Renovations reveal life of ticket agent at Gibson


While renovating the upstairs apartment at the Gibson train station to transform it into an office space, foreman Joe Varley found some of Carrie Heinecke’s old belongings. Heinecke worked as the ticket agent at the station and lived in the apartment upstairs.

The belongings include a valentine, a box of chocolates and a wooden golf club in her apartment. “Nothing extraordinary,” he said, but added that they would keep looking.

Heinecke lived in the upstairs apartment for many years until her death in 1970, according to her granddaughter Kathy Finn. “Since I’ve known her, that’s always been grandma’s house,” Finn, who is now 63-years-old, said.

During the day, Heinecke would sit downstairs and sell tickets for the Long Island Rail Road while her dog, Candy, sat in the window and watched the trains pass by. Passengers and train conductors would often stop to pet Candy and speak to Heinecke. At Christmas time, Heinecke would also give out hot chocolate, Finn said.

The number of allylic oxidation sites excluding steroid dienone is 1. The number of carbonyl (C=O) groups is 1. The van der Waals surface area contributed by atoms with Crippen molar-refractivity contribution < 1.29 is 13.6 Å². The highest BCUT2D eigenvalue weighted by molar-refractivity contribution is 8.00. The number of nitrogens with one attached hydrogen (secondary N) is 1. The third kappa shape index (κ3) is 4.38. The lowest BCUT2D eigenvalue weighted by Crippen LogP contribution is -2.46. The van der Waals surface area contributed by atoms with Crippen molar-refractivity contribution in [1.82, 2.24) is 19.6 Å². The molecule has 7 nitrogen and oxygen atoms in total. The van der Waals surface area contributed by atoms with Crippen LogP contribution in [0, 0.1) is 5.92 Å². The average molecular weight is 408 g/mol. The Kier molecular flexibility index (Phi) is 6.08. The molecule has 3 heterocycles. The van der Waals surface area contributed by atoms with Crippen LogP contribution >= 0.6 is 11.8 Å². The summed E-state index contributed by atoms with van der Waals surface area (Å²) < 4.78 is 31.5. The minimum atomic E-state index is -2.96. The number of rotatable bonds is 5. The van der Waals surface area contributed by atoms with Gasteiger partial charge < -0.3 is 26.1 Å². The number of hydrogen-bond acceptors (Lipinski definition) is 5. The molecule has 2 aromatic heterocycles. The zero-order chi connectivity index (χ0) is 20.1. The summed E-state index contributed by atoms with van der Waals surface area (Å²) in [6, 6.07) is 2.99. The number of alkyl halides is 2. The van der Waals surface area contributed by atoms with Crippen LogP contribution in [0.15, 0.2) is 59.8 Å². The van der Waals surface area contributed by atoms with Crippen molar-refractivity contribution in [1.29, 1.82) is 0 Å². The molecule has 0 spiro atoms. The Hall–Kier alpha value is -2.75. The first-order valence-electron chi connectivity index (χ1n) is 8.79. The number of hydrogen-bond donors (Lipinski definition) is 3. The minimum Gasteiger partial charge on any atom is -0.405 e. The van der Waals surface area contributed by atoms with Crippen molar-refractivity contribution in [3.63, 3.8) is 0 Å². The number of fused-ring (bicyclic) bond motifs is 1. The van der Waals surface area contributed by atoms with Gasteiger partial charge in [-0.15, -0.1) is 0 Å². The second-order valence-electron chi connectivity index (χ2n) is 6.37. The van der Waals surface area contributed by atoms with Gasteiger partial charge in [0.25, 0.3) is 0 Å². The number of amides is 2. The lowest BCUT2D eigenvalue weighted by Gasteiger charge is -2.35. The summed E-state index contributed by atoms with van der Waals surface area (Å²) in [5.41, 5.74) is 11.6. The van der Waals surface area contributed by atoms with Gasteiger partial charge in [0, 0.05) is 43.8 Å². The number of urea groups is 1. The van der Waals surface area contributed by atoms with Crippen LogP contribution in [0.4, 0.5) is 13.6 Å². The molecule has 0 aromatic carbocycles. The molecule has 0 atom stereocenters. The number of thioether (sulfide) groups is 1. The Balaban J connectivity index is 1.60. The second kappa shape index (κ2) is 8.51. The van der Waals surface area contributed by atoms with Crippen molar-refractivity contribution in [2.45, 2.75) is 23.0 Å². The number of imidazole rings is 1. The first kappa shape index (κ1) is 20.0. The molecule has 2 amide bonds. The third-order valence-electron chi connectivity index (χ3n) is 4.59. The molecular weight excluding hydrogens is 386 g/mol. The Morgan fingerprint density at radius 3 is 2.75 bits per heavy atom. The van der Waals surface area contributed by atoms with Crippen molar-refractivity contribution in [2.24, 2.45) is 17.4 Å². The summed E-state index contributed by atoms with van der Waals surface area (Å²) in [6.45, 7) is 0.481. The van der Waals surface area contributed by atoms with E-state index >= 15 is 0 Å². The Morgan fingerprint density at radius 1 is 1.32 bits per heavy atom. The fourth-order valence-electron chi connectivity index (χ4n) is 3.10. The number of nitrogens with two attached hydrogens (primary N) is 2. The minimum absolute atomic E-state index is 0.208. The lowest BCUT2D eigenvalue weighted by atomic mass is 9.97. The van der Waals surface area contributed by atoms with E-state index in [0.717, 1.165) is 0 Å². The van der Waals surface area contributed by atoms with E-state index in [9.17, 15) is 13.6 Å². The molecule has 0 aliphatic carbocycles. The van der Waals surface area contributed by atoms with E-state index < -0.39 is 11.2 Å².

“She was loved,” she said.

After her shift was over, Heinecke would retire to her upstairs apartment, where she would sit in the kitchen while Candy begged for treats. According to Finn, Heinecke would then say, “Ok,

I’ll give you a treat. But you have to start

a diet.”

“That dog was always on a diet,” Finn recalled.

Finn also remembered how the apartment looked. She said that the kitchen was to the right, with a green and white porcelain sink. Down the hall, the apartment had a sewing room and a bathroom leading up to the master bedroom with two beds that “were so high up I had to go up on my knees,” Finn said.

Heinecke died while Finn was at school. “I never got to say goodbye to my grandmother,” she said.

The plaque that has since been dedicated in Heinecke’s memory and will not be removed during construction, LIRR branch line Manager Alicia Melo said. “I want them to keep everything original,” she said of the construction workers.

She added that the construction workers would also work to preserve an old light fixture that belonged to a longtime foreman, as well as an old rotary telephone.